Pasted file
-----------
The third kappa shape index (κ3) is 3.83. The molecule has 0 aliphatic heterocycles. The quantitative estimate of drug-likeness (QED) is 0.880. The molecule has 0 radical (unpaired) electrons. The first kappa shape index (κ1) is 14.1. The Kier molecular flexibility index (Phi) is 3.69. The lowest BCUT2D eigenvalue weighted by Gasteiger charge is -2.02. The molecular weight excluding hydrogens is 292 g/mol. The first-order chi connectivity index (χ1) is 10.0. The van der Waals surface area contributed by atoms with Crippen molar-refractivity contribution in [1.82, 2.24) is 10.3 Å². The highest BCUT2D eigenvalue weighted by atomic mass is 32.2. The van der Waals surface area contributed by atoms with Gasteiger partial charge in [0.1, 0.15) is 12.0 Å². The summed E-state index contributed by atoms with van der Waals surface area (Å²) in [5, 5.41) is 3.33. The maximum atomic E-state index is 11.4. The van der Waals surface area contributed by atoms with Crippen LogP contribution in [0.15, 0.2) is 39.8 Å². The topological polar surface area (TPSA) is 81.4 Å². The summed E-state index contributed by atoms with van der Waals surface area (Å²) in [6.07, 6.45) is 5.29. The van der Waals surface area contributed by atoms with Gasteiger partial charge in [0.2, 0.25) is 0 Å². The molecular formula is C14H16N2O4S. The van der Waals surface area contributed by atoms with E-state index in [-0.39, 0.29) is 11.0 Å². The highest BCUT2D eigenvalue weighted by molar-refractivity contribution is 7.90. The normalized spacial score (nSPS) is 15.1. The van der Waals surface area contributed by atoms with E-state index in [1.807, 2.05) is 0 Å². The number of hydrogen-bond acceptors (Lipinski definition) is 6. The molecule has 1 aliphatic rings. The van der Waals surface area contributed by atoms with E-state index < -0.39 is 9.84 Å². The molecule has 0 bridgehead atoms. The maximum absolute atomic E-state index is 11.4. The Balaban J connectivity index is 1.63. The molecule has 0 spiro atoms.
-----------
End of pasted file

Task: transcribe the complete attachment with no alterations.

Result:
The third kappa shape index (κ3) is 3.83. The molecule has 0 aliphatic heterocycles. The quantitative estimate of drug-likeness (QED) is 0.880. The molecule has 0 radical (unpaired) electrons. The first kappa shape index (κ1) is 14.1. The Kier molecular flexibility index (Phi) is 3.69. The lowest BCUT2D eigenvalue weighted by Gasteiger charge is -2.02. The molecular weight excluding hydrogens is 292 g/mol. The first-order chi connectivity index (χ1) is 10.0. The van der Waals surface area contributed by atoms with Crippen molar-refractivity contribution in [1.82, 2.24) is 10.3 Å². The highest BCUT2D eigenvalue weighted by atomic mass is 32.2. The van der Waals surface area contributed by atoms with Gasteiger partial charge in [0.1, 0.15) is 12.0 Å². The summed E-state index contributed by atoms with van der Waals surface area (Å²) in [5, 5.41) is 3.33. The maximum atomic E-state index is 11.4. The van der Waals surface area contributed by atoms with Crippen LogP contribution in [0.15, 0.2) is 39.8 Å². The topological polar surface area (TPSA) is 81.4 Å². The summed E-state index contributed by atoms with van der Waals surface area (Å²) in [6.07, 6.45) is 5.29. The van der Waals surface area contributed by atoms with Gasteiger partial charge in [0.2, 0.25) is 0 Å². The molecular formula is C14H16N2O4S. The van der Waals surface area contributed by atoms with E-state index in [-0.39, 0.29) is 11.0 Å². The highest BCUT2D eigenvalue weighted by molar-refractivity contribution is 7.90. The normalized spacial score (nSPS) is 15.1. The van der Waals surface area contributed by atoms with E-state index in [1.807, 2.05) is 0 Å². The number of hydrogen-bond acceptors (Lipinski definition) is 6. The molecule has 1 aliphatic rings. The van der Waals surface area contributed by atoms with E-state index < -0.39 is 9.84 Å². The molecule has 0 bridgehead atoms. The maximum absolute atomic E-state index is 11.4. The Balaban J connectivity index is 1.63. The molecule has 0 spiro atoms.